Like a moth emerging from a cocoon, lying monologuist Mike Daisey has reached the final stage of his belabored public apology for making up stuff about Foxconn. Let's trace his dramatic transition from fatuous defiance to full contrition.
Last night, Daisey posted yet another response on his blog to his being found out to be a serial liar about the abuses he claimed to have witnessed at the Foxconn factory that makes Apple products in Shenzhen, China. And now he is very sorry, to everyone!
He apologizes to his audiences: "When I said onstage that I had personally experienced things I in fact did not, I failed to honor the contract I'd established with my audiences over many years and many shows. In doing so, I not only violated their trust, I also made worse art."
He apologizes to the journalists, like me, whom he "gave interviews to in which I exaggerated my own experiences. In my drive to tell this story and have it be heard, I lost my grounding. Things came out of my mouth that just weren't true, and over time, I couldn't even hear the difference myself."
And he apologized to labor activists. "If my failures have made your jobs harder, I apologize."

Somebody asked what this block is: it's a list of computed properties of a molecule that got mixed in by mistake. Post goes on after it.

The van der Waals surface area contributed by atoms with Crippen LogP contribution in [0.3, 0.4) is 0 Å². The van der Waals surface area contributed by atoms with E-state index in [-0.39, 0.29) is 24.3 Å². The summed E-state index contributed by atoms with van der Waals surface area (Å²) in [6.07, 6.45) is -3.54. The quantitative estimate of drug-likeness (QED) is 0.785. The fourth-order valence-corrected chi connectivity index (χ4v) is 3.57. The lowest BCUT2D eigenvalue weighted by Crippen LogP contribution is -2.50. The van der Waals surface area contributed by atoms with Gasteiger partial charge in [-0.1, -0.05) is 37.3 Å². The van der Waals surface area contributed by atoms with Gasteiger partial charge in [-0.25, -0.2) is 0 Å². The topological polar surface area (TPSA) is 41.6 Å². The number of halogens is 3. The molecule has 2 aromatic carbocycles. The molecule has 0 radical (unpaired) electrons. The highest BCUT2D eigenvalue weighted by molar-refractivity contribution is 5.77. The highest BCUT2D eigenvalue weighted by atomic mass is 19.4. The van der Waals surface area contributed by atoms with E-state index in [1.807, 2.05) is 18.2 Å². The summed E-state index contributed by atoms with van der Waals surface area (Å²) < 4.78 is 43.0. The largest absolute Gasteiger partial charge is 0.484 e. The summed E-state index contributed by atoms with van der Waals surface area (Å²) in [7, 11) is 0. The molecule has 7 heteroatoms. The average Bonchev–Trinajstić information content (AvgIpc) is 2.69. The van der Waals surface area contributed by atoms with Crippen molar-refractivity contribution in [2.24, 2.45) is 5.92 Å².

This is a marked turnaround from his earlier comments on the scandal. He never owned up to lying in the This American Life episode about the retraction, and in his first blog post after the story broke, on March 19, Daisey seemed put upon by the outcry over his lying. He complained about the awkward pauses left in his This American Life interview and whined that Ira Glass had taken his words out of context. He blasted those he said were "gleefully eager to dance on my grave expressly so they can return to ignoring everything about the circumstances under which their devices are made."
Daisey must have deluded himself into thinking some swell of supporters would rise up in his defense. But as the pile-on continued, and as the theaters that vouched for his facts backed away, Daisey softened his stance. At an appearance at Georgetown a few days after his first blog post, Daisey still clung to the bullshit defense that he was lying in the service of some "essential" truth and blamed journalists for reporting his lies as fact. But he also offered a more sincere apology to journalists, to Ira Glass and to his audiences.
Now, he's wallowing in contrition in his new blog post, ending with a plaintive, "I am sorry for where I have failed. I will look closer, be more patient, and listen more clearly. I will be humble before the work."
Mike Daisey's journey from shameless liar to cowed liar was almost as entertaining to watch as his made-up monologue. Though both would have been more convincing performances had he owned up to his lies from the start.